Ryan: Regulatory Bump Stocks Ban ‘Smartest, Quickest Fix’
Comments indicate House may not vote on issue
Speaker Paul D. Ryan said Wednesday, in his most direct comments on a potential bump stock ban, that he thinks a regulatory fix is the best approach.
“We think the regulatory fix is the smartest, quickest fix,” the Wisconsin Republican said at a news conference.
The speaker’s comment, coming a day after a bipartisan group of 20 members led by Reps. Carlos Curbelo, R-Fl., and Seth Moulton, D-Mass., introduced legislation to ban bump stocks, indicates the House will not vote on the matter.
Bump stocks are a device that the Las Vegas gunman used to enhance his semi-automatic rifles to fire at a rate resembling a fully automatic weapon.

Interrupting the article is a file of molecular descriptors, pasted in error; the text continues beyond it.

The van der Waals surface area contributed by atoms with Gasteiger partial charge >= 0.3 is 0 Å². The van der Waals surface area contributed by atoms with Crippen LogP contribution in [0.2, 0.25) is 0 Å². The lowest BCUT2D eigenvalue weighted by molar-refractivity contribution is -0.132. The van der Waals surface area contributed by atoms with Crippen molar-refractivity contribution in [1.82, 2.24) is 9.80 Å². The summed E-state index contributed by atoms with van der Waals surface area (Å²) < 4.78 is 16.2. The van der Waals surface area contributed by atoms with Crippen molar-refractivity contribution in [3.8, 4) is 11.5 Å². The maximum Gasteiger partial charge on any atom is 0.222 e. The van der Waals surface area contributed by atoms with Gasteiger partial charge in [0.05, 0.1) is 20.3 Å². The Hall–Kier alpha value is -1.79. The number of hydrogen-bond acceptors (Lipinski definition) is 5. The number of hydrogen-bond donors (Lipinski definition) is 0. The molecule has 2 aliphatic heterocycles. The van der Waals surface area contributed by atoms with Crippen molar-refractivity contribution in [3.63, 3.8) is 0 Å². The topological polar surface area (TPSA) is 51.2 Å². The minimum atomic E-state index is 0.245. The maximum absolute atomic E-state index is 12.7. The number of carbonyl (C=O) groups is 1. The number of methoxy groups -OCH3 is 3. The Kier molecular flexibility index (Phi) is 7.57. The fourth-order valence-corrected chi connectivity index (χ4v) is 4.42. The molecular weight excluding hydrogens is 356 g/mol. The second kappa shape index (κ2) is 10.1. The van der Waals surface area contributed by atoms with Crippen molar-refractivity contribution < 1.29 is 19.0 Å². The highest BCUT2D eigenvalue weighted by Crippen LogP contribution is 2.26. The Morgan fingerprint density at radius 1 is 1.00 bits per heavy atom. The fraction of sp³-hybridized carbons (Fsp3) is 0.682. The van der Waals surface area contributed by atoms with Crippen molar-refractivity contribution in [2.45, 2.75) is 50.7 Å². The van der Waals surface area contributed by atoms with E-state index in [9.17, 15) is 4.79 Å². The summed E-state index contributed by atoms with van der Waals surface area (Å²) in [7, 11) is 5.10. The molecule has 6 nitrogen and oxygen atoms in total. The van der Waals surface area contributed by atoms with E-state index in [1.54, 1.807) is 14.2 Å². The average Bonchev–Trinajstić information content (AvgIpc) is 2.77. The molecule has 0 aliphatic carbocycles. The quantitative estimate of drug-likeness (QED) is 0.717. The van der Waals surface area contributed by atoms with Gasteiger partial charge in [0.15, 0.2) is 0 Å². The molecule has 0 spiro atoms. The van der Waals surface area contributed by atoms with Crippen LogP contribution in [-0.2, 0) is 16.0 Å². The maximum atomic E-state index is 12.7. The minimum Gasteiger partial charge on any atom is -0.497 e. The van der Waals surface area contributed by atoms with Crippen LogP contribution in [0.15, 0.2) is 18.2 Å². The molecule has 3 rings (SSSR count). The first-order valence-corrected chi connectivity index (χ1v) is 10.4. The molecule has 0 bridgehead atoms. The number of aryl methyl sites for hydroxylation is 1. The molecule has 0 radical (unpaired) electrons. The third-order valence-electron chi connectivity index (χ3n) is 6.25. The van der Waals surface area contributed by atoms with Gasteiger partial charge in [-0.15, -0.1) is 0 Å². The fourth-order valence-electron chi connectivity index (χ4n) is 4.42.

Watch: Ryan Wonders How Bump Stocks Got Through Regulatory Process
Many lawmakers had not heard of bump stocks until the Las Vegas shooting and once they learned about them were confused about why they don’t fall under a longstanding federal law banning automatic weapons.
“We are still trying to assess why the ATF let this go through in the first place, so what happened on the regulatory side to allow this to occur,” Ryan said, referring to the Bureau of Alcohol, Tobacco, Firearms and Explosives, which regulates firearms and interprets the meaning of gun control laws Congress passes.
The speaker had suggested in comments on Thursday that lawmakers would likely defer to ATF to use existing law to ban bump stocks rather than pass a new law.
“We need to look at how we can tighten up the compliance with this law so that fully automatic weapons are banned,” Ryan said last week.
The speaker’s preference seems to be in line with that of the National Rifle Association, which issued a statement Thursday saying it believes bump stocks should be subject to additional regulations and calling on ATF to review whether the devices comply with the law.